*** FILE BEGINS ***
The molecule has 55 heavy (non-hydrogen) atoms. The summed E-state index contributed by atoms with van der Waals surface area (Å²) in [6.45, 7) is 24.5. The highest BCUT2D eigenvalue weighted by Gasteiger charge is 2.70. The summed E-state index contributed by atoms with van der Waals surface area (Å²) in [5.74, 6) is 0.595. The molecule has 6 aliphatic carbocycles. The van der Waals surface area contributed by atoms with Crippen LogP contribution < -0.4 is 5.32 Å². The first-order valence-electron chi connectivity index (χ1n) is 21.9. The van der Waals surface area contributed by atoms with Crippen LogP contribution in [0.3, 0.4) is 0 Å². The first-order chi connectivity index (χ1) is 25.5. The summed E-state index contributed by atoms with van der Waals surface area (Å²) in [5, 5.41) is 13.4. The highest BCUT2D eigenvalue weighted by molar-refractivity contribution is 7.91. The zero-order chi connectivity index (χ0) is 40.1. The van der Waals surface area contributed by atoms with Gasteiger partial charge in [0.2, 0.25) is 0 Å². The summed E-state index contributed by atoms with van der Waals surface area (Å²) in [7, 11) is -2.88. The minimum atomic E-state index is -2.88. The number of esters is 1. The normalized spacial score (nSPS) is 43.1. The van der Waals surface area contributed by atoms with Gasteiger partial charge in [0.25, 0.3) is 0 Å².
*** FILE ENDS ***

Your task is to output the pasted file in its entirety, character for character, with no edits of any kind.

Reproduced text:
The molecule has 55 heavy (non-hydrogen) atoms. The summed E-state index contributed by atoms with van der Waals surface area (Å²) in [6.45, 7) is 24.5. The highest BCUT2D eigenvalue weighted by Gasteiger charge is 2.70. The summed E-state index contributed by atoms with van der Waals surface area (Å²) in [5.74, 6) is 0.595. The molecule has 6 aliphatic carbocycles. The van der Waals surface area contributed by atoms with Crippen LogP contribution < -0.4 is 5.32 Å². The first-order valence-electron chi connectivity index (χ1n) is 21.9. The van der Waals surface area contributed by atoms with Crippen LogP contribution in [0.3, 0.4) is 0 Å². The first-order chi connectivity index (χ1) is 25.5. The summed E-state index contributed by atoms with van der Waals surface area (Å²) in [5, 5.41) is 13.4. The highest BCUT2D eigenvalue weighted by molar-refractivity contribution is 7.91. The zero-order chi connectivity index (χ0) is 40.1. The van der Waals surface area contributed by atoms with Gasteiger partial charge in [0.2, 0.25) is 0 Å². The summed E-state index contributed by atoms with van der Waals surface area (Å²) in [7, 11) is -2.88. The minimum atomic E-state index is -2.88. The number of esters is 1. The normalized spacial score (nSPS) is 43.1. The van der Waals surface area contributed by atoms with Gasteiger partial charge in [0.25, 0.3) is 0 Å².